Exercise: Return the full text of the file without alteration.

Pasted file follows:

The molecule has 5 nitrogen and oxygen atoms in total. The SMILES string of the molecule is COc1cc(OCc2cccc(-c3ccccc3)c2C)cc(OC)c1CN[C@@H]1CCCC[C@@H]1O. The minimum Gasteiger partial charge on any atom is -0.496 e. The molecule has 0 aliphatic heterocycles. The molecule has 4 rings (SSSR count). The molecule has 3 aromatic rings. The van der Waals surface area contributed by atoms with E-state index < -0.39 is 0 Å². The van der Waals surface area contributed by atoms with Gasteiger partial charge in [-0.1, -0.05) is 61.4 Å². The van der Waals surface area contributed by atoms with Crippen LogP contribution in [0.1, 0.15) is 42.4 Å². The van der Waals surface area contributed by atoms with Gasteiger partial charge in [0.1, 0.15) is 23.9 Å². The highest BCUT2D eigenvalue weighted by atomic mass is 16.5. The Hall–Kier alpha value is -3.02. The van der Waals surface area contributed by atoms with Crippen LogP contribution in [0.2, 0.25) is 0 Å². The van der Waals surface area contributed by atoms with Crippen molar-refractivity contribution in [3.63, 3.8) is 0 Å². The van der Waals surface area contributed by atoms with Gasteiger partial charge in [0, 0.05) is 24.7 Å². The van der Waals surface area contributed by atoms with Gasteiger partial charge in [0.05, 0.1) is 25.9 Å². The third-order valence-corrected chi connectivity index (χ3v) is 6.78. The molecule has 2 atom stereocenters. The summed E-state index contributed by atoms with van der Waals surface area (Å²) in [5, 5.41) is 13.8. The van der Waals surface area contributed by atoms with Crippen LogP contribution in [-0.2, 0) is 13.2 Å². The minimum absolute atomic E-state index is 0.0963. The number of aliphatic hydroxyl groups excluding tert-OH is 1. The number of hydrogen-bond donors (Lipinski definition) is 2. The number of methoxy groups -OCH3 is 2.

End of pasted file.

The molecule has 5 nitrogen and oxygen atoms in total. The SMILES string of the molecule is COc1cc(OCc2cccc(-c3ccccc3)c2C)cc(OC)c1CN[C@@H]1CCCC[C@@H]1O. The minimum Gasteiger partial charge on any atom is -0.496 e. The molecule has 0 aliphatic heterocycles. The molecule has 4 rings (SSSR count). The molecule has 3 aromatic rings. The van der Waals surface area contributed by atoms with E-state index < -0.39 is 0 Å². The van der Waals surface area contributed by atoms with Gasteiger partial charge in [-0.1, -0.05) is 61.4 Å². The van der Waals surface area contributed by atoms with Crippen LogP contribution in [0.1, 0.15) is 42.4 Å². The van der Waals surface area contributed by atoms with Gasteiger partial charge in [0.1, 0.15) is 23.9 Å². The highest BCUT2D eigenvalue weighted by atomic mass is 16.5. The Hall–Kier alpha value is -3.02. The van der Waals surface area contributed by atoms with Crippen LogP contribution in [0.2, 0.25) is 0 Å². The van der Waals surface area contributed by atoms with Crippen molar-refractivity contribution in [3.63, 3.8) is 0 Å². The van der Waals surface area contributed by atoms with Gasteiger partial charge in [0, 0.05) is 24.7 Å². The van der Waals surface area contributed by atoms with Gasteiger partial charge in [0.05, 0.1) is 25.9 Å². The third-order valence-corrected chi connectivity index (χ3v) is 6.78. The molecule has 2 atom stereocenters. The summed E-state index contributed by atoms with van der Waals surface area (Å²) in [5, 5.41) is 13.8. The van der Waals surface area contributed by atoms with Crippen LogP contribution in [-0.2, 0) is 13.2 Å². The minimum absolute atomic E-state index is 0.0963. The number of aliphatic hydroxyl groups excluding tert-OH is 1. The number of hydrogen-bond donors (Lipinski definition) is 2. The number of methoxy groups -OCH3 is 2.